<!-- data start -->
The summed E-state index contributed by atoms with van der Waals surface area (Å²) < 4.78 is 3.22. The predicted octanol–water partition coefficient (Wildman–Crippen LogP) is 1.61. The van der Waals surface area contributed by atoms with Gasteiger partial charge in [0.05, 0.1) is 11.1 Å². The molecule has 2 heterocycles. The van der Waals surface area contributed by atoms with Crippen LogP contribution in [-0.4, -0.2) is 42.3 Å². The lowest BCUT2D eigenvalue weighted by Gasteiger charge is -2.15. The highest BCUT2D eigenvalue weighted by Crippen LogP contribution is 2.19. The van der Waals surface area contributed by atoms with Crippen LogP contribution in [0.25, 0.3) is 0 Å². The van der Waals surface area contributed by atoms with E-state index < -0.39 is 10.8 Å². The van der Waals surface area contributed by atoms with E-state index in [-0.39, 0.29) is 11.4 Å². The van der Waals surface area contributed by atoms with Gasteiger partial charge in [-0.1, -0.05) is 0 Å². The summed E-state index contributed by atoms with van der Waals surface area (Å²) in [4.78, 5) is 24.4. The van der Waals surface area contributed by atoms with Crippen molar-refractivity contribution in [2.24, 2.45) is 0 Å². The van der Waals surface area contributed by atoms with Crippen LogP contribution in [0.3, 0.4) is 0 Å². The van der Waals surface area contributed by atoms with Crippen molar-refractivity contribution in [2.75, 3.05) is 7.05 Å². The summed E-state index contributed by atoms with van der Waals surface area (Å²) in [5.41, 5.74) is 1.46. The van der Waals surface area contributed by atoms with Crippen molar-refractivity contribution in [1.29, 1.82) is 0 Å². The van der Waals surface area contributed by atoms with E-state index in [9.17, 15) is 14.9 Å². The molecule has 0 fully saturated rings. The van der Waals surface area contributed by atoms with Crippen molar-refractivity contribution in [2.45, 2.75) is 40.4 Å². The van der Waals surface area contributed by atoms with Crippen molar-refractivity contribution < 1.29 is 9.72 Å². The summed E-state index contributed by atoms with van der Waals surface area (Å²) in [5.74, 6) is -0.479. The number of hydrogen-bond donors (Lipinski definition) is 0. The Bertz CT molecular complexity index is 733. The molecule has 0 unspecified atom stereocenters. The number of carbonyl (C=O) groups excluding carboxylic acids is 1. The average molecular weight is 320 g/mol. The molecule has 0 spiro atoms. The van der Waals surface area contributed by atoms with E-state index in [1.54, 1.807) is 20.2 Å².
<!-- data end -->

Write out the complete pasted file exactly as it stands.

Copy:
The summed E-state index contributed by atoms with van der Waals surface area (Å²) < 4.78 is 3.22. The predicted octanol–water partition coefficient (Wildman–Crippen LogP) is 1.61. The van der Waals surface area contributed by atoms with Gasteiger partial charge in [0.05, 0.1) is 11.1 Å². The molecule has 2 heterocycles. The van der Waals surface area contributed by atoms with Crippen LogP contribution in [-0.4, -0.2) is 42.3 Å². The lowest BCUT2D eigenvalue weighted by Gasteiger charge is -2.15. The highest BCUT2D eigenvalue weighted by Crippen LogP contribution is 2.19. The van der Waals surface area contributed by atoms with Crippen LogP contribution in [0.25, 0.3) is 0 Å². The van der Waals surface area contributed by atoms with E-state index < -0.39 is 10.8 Å². The van der Waals surface area contributed by atoms with E-state index in [-0.39, 0.29) is 11.4 Å². The van der Waals surface area contributed by atoms with Gasteiger partial charge in [-0.1, -0.05) is 0 Å². The summed E-state index contributed by atoms with van der Waals surface area (Å²) in [4.78, 5) is 24.4. The van der Waals surface area contributed by atoms with Crippen molar-refractivity contribution in [2.24, 2.45) is 0 Å². The van der Waals surface area contributed by atoms with Crippen LogP contribution in [0.3, 0.4) is 0 Å². The van der Waals surface area contributed by atoms with Crippen molar-refractivity contribution in [2.75, 3.05) is 7.05 Å². The summed E-state index contributed by atoms with van der Waals surface area (Å²) in [5.41, 5.74) is 1.46. The van der Waals surface area contributed by atoms with Crippen molar-refractivity contribution in [1.29, 1.82) is 0 Å². The van der Waals surface area contributed by atoms with E-state index in [9.17, 15) is 14.9 Å². The molecule has 0 fully saturated rings. The van der Waals surface area contributed by atoms with Crippen molar-refractivity contribution in [2.45, 2.75) is 40.4 Å². The van der Waals surface area contributed by atoms with Crippen molar-refractivity contribution < 1.29 is 9.72 Å². The summed E-state index contributed by atoms with van der Waals surface area (Å²) in [5.74, 6) is -0.479. The number of hydrogen-bond donors (Lipinski definition) is 0. The Bertz CT molecular complexity index is 733. The molecule has 0 unspecified atom stereocenters. The number of carbonyl (C=O) groups excluding carboxylic acids is 1. The average molecular weight is 320 g/mol. The molecule has 0 spiro atoms. The van der Waals surface area contributed by atoms with E-state index in [1.54, 1.807) is 20.2 Å².